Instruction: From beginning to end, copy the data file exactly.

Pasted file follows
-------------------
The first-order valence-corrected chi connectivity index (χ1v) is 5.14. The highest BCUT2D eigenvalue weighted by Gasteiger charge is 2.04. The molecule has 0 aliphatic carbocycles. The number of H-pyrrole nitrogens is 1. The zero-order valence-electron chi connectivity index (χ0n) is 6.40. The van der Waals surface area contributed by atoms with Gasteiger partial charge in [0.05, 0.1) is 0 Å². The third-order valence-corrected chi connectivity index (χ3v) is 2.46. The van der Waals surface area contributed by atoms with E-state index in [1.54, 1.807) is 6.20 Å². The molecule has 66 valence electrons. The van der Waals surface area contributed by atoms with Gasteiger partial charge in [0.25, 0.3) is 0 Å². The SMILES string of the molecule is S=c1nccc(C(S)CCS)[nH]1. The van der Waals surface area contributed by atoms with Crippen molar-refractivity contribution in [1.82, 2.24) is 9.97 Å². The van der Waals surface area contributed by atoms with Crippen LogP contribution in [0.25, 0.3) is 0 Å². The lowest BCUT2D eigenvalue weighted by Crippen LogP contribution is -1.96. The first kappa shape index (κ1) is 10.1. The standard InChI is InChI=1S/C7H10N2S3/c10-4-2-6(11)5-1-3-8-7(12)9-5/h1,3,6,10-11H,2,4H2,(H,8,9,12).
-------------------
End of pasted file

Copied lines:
The first-order valence-corrected chi connectivity index (χ1v) is 5.14. The highest BCUT2D eigenvalue weighted by Gasteiger charge is 2.04. The molecule has 0 aliphatic carbocycles. The number of H-pyrrole nitrogens is 1. The zero-order valence-electron chi connectivity index (χ0n) is 6.40. The van der Waals surface area contributed by atoms with Gasteiger partial charge in [0.05, 0.1) is 0 Å². The third-order valence-corrected chi connectivity index (χ3v) is 2.46. The van der Waals surface area contributed by atoms with E-state index in [1.54, 1.807) is 6.20 Å². The molecule has 66 valence electrons. The van der Waals surface area contributed by atoms with Gasteiger partial charge in [0.25, 0.3) is 0 Å². The SMILES string of the molecule is S=c1nccc(C(S)CCS)[nH]1. The van der Waals surface area contributed by atoms with Crippen molar-refractivity contribution in [1.82, 2.24) is 9.97 Å². The van der Waals surface area contributed by atoms with Crippen LogP contribution in [0.25, 0.3) is 0 Å². The lowest BCUT2D eigenvalue weighted by Crippen LogP contribution is -1.96. The first kappa shape index (κ1) is 10.1. The standard InChI is InChI=1S/C7H10N2S3/c10-4-2-6(11)5-1-3-8-7(12)9-5/h1,3,6,10-11H,2,4H2,(H,8,9,12).